Japanese Pronunciation Vs. Katakana

As a native English speaker hearing non-natives (especially Asians) attempting to speak the English language I sometimes can’t assist however chuckle, or cry, over the way they slaughter the words. As I presently reside in Japan and comprehend the Japanese writing system I have actually concerned comprehend, in one word, why they tear apart the English language … Katakana!

Katakana is among the 4 Japanese writing systems. The other systems being Kanji (the characters ((not cartoon)) you see on tattoos), Hiragana, and Romaji (the Roman alphabet). The early Japanese written language originated from China. This system is called Kanji. Through the development of the Japanese language it became required to implement Hiragana which is utilized for words of Japanese origin and Katakana to help in the pronunciation of Kanji.

Still further into the development of the Japanese written language, Katakana began being used to help Japanese people pronounce borrowed words from other languages. At this time, the language which has actually the most borrowed words transcribed into Japanese is English. It is necessary to keep in mind that the Japanese language does not consist of the sounds “L”, “R”, “V”, “Si” (as in “See”), “Hu” (as in “Hoop”), “Th” (as in “Thank”), and “Zi” (as in Zebra). There are a couple of other phonetic noises that are not initially included in the Japanese language, however through the more development of the Katakana composing system the Japanese individuals have the ability to pronounce the foreign sounds almost like a native speaker.

Another point worth noting is that the Japanese system phonetically combines 2 of our English noises per character with the exception of the “N” sound. As an example of this let’s take my name “Scott” and assault it with the Katakana system. “Su Ko Tto” is the basic end result of my name in Japanese. You can see the extra “U” and “O” have been included due to the fact that of the 2 noises per character from the Katakana composing system. In fact if I am to say my name as it need to be pronounced the Japanese perceive it as the word “Skirt”. Yes, numerous kids have actually had their fun with my name in this regard.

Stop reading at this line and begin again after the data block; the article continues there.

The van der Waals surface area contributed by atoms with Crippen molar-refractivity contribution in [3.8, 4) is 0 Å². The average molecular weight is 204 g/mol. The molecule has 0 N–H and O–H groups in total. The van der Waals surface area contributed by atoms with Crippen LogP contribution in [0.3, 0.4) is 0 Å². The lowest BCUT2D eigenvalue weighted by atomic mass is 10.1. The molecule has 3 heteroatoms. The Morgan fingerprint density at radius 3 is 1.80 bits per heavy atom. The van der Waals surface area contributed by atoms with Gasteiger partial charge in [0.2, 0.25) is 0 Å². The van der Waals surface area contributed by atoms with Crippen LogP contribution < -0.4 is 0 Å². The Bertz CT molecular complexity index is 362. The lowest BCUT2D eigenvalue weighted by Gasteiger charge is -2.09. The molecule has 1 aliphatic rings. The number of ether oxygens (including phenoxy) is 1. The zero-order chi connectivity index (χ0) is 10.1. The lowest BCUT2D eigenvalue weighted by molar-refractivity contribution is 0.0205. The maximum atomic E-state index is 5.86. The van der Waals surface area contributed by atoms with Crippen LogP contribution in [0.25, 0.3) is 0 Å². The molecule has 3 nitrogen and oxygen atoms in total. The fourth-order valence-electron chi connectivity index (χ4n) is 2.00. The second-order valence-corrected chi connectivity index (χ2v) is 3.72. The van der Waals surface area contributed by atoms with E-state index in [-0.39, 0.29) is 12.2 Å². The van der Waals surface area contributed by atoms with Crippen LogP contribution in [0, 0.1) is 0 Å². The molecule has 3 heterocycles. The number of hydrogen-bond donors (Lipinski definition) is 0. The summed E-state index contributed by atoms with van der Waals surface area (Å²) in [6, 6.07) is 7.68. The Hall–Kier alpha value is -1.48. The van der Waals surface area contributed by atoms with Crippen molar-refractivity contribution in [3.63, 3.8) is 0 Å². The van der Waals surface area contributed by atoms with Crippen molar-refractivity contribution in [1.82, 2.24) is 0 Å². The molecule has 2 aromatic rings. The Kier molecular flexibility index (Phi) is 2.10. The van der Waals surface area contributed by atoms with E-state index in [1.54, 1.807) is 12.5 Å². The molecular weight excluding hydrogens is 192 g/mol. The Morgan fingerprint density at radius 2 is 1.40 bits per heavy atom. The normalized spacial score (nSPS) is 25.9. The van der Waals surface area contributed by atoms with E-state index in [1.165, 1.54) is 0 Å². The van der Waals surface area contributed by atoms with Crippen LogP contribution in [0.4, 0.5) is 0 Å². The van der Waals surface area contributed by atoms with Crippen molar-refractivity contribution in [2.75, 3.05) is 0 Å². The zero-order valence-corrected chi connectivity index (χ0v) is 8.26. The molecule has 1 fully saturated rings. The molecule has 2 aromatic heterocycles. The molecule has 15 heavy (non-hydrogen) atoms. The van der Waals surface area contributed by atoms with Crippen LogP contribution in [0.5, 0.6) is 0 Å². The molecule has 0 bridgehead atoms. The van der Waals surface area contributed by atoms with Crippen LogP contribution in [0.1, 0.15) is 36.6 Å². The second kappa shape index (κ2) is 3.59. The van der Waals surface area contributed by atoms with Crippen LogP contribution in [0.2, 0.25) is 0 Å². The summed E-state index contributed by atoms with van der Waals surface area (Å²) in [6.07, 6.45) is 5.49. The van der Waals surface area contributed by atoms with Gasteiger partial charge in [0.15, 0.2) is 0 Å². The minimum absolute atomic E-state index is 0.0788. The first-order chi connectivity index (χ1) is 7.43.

You might think that the Romaji system would save the Japanese from unnecessarily abusing the English language however it does not. Though Japanese children are taught the Roman alphabet at a relatively young age, their school teachers usually teach them the alphabet’s pronunciation using Katakana due to the fact that 1: it is much easier to teach the children that way and 2: the Japanese teachers are not able to make the right distinction and pronunciation themselves.

As kids mature without knowing the appropriate phonetic pronunciation of the English words they slowly lose the capability to hear and differentiate in between them. Quickly enough words like “Rice” and “Lice”, “Sip” and “Ship”, “Than” and “Dan”, become the same to the Japanese ear. Though the famous tongue tornado might be difficult for us, hearing a Japanese individual saying “She shells she shells by the she shore” over and over again (and believing they are stating it properly) is quite humorous.
What should we do about this? Put an end to English words being transcribed by the Katakana writing system. Have well certified and ideally native English speakers teach Japanese children the actual noises of the Roman alphabet. If we work together we may simply be able to stop the Japanese abuse of the English language.   S.B.